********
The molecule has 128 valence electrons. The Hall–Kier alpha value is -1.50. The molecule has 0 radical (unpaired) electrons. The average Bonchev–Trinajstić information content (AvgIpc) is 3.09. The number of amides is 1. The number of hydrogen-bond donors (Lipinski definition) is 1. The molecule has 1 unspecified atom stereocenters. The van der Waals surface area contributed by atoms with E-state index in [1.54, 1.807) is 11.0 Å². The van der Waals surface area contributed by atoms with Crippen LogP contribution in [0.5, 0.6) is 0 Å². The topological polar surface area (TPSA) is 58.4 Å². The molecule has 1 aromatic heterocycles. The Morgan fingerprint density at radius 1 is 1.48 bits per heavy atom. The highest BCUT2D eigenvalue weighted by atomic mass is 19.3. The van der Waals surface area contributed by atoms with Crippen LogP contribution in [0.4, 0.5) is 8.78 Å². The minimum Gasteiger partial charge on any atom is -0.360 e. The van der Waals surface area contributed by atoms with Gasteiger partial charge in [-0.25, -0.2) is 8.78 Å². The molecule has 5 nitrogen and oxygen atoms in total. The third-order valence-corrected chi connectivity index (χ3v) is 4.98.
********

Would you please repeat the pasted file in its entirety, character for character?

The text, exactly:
The molecule has 128 valence electrons. The Hall–Kier alpha value is -1.50. The molecule has 0 radical (unpaired) electrons. The average Bonchev–Trinajstić information content (AvgIpc) is 3.09. The number of amides is 1. The number of hydrogen-bond donors (Lipinski definition) is 1. The molecule has 1 unspecified atom stereocenters. The van der Waals surface area contributed by atoms with E-state index in [1.54, 1.807) is 11.0 Å². The van der Waals surface area contributed by atoms with Crippen LogP contribution in [0.5, 0.6) is 0 Å². The topological polar surface area (TPSA) is 58.4 Å². The molecule has 1 aromatic heterocycles. The Morgan fingerprint density at radius 1 is 1.48 bits per heavy atom. The highest BCUT2D eigenvalue weighted by atomic mass is 19.3. The van der Waals surface area contributed by atoms with Crippen LogP contribution in [0.4, 0.5) is 8.78 Å². The minimum Gasteiger partial charge on any atom is -0.360 e. The van der Waals surface area contributed by atoms with Gasteiger partial charge in [-0.25, -0.2) is 8.78 Å². The molecule has 5 nitrogen and oxygen atoms in total. The third-order valence-corrected chi connectivity index (χ3v) is 4.98.